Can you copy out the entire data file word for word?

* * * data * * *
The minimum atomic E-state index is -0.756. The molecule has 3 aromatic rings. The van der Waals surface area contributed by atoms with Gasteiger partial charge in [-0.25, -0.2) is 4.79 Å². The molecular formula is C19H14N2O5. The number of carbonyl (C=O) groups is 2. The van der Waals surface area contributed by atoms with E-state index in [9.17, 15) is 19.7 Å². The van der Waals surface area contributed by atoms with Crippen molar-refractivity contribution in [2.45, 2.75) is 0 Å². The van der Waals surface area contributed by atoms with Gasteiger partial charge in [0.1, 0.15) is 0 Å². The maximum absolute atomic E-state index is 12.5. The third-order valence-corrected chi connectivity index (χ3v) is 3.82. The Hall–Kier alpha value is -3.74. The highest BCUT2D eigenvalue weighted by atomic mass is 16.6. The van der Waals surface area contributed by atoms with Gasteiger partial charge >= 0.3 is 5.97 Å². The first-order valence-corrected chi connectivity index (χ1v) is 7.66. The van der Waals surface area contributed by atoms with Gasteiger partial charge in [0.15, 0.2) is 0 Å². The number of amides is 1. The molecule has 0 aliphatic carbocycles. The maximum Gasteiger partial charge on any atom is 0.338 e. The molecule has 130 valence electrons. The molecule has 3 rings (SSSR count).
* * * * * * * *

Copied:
The minimum atomic E-state index is -0.756. The molecule has 3 aromatic rings. The van der Waals surface area contributed by atoms with Gasteiger partial charge in [-0.25, -0.2) is 4.79 Å². The molecular formula is C19H14N2O5. The number of carbonyl (C=O) groups is 2. The van der Waals surface area contributed by atoms with E-state index in [9.17, 15) is 19.7 Å². The van der Waals surface area contributed by atoms with Crippen molar-refractivity contribution in [2.45, 2.75) is 0 Å². The van der Waals surface area contributed by atoms with Gasteiger partial charge in [0.1, 0.15) is 0 Å². The maximum absolute atomic E-state index is 12.5. The third-order valence-corrected chi connectivity index (χ3v) is 3.82. The Hall–Kier alpha value is -3.74. The highest BCUT2D eigenvalue weighted by atomic mass is 16.6. The van der Waals surface area contributed by atoms with Gasteiger partial charge >= 0.3 is 5.97 Å². The first-order valence-corrected chi connectivity index (χ1v) is 7.66. The van der Waals surface area contributed by atoms with Gasteiger partial charge in [0.15, 0.2) is 0 Å². The number of amides is 1. The molecule has 0 aliphatic carbocycles. The maximum Gasteiger partial charge on any atom is 0.338 e. The molecule has 130 valence electrons. The molecule has 3 rings (SSSR count).